How does this work? In general, stars are also not formed in isolation, something that’s been mentioned previously on astrobites. They are usually formed in groups, from massive clouds of molecular gas often hundreds of solar masses in size. As a result, we tend to assume that all the stars in a stellar cluster are roughly the same age (what’s known as a simple stellar population or SSP) and distance from us. We can then estimate the age of the stellar cluster by looking at the age of the stars at the main sequence turnoff; if all the stars in a cluster are about the same age, then the stars leaving the main sequence should also be about the same age, producing a narrow main sequence turnoff. This age would then be the age of the stellar cluster.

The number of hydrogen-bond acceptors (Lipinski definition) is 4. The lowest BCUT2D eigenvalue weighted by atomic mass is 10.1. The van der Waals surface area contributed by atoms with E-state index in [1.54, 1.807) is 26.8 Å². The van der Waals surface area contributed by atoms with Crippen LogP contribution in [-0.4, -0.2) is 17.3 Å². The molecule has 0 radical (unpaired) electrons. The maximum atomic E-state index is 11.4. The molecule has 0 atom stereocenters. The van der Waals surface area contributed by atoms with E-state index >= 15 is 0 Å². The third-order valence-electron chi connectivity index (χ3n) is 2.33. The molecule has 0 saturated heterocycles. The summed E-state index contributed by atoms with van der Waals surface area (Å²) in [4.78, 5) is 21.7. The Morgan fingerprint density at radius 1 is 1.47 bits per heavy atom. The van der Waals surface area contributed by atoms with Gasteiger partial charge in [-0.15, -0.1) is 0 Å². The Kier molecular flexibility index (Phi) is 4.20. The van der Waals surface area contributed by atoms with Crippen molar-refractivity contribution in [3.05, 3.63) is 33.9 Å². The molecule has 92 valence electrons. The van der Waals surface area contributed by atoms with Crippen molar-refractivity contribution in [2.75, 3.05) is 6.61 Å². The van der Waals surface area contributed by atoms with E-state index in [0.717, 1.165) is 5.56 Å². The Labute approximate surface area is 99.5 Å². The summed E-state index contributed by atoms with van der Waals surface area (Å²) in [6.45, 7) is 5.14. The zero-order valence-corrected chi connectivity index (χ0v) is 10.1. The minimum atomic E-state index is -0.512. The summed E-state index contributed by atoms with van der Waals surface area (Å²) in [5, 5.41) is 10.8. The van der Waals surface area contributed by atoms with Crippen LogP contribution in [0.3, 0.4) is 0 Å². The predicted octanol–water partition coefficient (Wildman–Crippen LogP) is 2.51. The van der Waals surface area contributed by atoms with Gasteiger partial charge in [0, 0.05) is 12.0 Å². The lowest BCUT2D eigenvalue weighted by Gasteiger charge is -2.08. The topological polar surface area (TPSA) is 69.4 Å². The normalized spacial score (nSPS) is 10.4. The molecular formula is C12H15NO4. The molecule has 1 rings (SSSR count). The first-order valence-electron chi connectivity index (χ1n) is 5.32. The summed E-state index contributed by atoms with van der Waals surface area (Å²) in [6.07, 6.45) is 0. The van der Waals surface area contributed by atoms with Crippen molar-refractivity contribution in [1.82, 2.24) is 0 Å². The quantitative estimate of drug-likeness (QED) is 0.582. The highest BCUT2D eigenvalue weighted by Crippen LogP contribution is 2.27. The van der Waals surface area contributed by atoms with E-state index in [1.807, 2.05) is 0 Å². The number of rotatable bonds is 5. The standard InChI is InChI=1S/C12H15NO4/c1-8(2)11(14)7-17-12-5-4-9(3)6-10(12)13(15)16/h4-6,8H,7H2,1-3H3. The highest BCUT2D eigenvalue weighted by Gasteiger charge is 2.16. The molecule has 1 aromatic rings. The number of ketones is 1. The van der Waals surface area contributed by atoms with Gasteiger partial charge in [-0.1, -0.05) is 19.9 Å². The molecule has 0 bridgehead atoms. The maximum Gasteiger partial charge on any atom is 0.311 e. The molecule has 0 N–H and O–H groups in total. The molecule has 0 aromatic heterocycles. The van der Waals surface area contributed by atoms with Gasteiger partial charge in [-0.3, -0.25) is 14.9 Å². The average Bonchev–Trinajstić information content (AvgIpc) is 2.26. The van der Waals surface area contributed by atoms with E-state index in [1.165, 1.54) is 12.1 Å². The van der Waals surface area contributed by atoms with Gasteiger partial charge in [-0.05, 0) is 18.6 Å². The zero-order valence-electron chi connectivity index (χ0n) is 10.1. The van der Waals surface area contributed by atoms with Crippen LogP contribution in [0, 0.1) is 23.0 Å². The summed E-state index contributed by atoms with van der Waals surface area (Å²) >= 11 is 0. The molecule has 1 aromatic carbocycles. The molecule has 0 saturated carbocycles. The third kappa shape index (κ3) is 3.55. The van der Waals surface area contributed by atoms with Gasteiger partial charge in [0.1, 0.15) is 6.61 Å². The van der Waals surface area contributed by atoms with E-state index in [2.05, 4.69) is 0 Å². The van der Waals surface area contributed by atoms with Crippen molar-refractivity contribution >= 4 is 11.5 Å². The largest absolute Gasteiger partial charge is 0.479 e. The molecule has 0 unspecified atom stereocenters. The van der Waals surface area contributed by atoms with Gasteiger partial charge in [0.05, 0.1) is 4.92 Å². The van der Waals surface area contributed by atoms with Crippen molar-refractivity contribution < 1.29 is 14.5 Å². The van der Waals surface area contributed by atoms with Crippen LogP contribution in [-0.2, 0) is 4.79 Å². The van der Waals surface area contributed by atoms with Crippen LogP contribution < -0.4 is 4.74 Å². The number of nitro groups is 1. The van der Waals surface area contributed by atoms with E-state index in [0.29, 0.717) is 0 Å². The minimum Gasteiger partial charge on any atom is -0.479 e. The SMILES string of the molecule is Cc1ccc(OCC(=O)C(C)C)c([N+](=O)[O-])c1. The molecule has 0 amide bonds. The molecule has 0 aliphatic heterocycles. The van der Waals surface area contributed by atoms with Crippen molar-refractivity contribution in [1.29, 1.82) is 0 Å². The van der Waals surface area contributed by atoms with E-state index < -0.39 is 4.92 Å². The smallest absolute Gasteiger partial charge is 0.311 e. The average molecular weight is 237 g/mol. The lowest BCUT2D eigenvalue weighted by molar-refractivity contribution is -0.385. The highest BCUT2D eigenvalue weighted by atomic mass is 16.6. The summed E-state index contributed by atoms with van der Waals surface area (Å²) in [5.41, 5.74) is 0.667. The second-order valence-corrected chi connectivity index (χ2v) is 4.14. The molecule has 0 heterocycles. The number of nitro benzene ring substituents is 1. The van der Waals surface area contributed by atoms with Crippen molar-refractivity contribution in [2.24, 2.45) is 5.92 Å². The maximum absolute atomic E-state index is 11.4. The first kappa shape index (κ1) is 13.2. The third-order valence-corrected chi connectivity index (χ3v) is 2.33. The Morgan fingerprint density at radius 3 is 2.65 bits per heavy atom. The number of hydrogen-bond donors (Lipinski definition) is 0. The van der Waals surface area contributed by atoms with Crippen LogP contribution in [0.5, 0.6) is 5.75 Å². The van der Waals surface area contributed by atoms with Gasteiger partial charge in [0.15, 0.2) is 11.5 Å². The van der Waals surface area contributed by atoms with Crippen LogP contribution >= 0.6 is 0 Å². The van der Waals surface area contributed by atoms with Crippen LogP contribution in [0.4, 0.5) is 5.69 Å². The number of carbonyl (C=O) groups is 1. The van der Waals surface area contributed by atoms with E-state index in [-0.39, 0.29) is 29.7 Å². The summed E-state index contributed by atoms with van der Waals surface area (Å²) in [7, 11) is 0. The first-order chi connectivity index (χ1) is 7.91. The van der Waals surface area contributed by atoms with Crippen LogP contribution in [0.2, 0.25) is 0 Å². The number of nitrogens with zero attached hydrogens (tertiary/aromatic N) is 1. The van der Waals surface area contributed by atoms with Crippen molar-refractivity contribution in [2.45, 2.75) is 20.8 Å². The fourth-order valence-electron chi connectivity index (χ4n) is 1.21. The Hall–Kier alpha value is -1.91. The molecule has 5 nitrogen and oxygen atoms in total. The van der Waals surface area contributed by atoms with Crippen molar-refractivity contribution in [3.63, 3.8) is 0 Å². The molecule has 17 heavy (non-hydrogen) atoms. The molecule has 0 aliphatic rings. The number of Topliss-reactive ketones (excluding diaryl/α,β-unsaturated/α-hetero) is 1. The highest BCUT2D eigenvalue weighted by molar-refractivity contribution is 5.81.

On the other hand, if a stellar cluster contains stars formed from several different star formation events, there would be a spread in the age of stars at the main sequence turnoff, known as an extended main sequence turnoff, or eMSTO. The presence of eMSTOs in many intermediate age clusters has caused astronomers to suggest that these clusters have been host to many star formation events. This problem was previously discussed in this astrobite, which focused on the star cluster NGC 1651.
However, when the authors of the previous astrobite paper investigated NGC 1651, they found that other features indicative of multiple generations of star formation–like a wide sub-giant branch–were not present. This led them to conclude that the extended main sequence turnoff might not be an indication of a spread in age after all. But is this true for other intermediate-age clusters?
NGC 1806 & NGC 1846